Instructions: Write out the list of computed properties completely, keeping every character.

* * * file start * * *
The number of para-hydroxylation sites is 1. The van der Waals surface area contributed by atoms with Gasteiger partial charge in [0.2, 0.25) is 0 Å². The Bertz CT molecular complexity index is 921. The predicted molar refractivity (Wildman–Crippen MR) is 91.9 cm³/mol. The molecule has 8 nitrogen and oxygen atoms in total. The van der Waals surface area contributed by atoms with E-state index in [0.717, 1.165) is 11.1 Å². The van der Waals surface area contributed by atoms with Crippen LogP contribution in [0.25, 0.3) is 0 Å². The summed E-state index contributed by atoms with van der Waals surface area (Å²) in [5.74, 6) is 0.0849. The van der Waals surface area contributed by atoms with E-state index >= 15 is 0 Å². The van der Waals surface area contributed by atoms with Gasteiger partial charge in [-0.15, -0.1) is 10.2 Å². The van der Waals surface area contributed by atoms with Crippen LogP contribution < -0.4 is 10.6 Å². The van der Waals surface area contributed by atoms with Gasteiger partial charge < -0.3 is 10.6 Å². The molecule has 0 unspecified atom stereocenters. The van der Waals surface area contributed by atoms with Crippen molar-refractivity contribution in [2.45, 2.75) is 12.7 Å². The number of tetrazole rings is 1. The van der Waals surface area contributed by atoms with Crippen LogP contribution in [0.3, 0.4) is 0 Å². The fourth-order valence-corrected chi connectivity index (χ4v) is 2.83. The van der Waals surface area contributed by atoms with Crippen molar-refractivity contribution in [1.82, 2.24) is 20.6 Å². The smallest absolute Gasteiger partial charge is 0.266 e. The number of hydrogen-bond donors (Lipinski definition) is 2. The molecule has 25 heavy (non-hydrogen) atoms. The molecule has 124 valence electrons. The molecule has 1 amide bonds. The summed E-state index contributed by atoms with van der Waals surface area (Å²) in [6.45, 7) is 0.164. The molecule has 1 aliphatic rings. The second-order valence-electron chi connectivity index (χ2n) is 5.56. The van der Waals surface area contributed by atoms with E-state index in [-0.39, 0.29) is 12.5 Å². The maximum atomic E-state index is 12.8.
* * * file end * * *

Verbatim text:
The number of para-hydroxylation sites is 1. The van der Waals surface area contributed by atoms with Gasteiger partial charge in [0.2, 0.25) is 0 Å². The Bertz CT molecular complexity index is 921. The predicted molar refractivity (Wildman–Crippen MR) is 91.9 cm³/mol. The molecule has 8 nitrogen and oxygen atoms in total. The van der Waals surface area contributed by atoms with E-state index in [0.717, 1.165) is 11.1 Å². The van der Waals surface area contributed by atoms with Crippen LogP contribution in [0.25, 0.3) is 0 Å². The summed E-state index contributed by atoms with van der Waals surface area (Å²) in [5.74, 6) is 0.0849. The van der Waals surface area contributed by atoms with E-state index >= 15 is 0 Å². The van der Waals surface area contributed by atoms with Gasteiger partial charge in [-0.15, -0.1) is 10.2 Å². The van der Waals surface area contributed by atoms with Crippen LogP contribution < -0.4 is 10.6 Å². The van der Waals surface area contributed by atoms with Gasteiger partial charge < -0.3 is 10.6 Å². The molecule has 0 unspecified atom stereocenters. The van der Waals surface area contributed by atoms with Crippen molar-refractivity contribution in [2.45, 2.75) is 12.7 Å². The number of tetrazole rings is 1. The van der Waals surface area contributed by atoms with Crippen LogP contribution in [0.3, 0.4) is 0 Å². The fourth-order valence-corrected chi connectivity index (χ4v) is 2.83. The van der Waals surface area contributed by atoms with Crippen molar-refractivity contribution in [1.82, 2.24) is 20.6 Å². The smallest absolute Gasteiger partial charge is 0.266 e. The number of hydrogen-bond donors (Lipinski definition) is 2. The molecule has 25 heavy (non-hydrogen) atoms. The molecule has 124 valence electrons. The molecule has 1 amide bonds. The summed E-state index contributed by atoms with van der Waals surface area (Å²) in [6.45, 7) is 0.164. The molecule has 1 aliphatic rings. The second-order valence-electron chi connectivity index (χ2n) is 5.56. The van der Waals surface area contributed by atoms with E-state index in [-0.39, 0.29) is 12.5 Å². The maximum atomic E-state index is 12.8.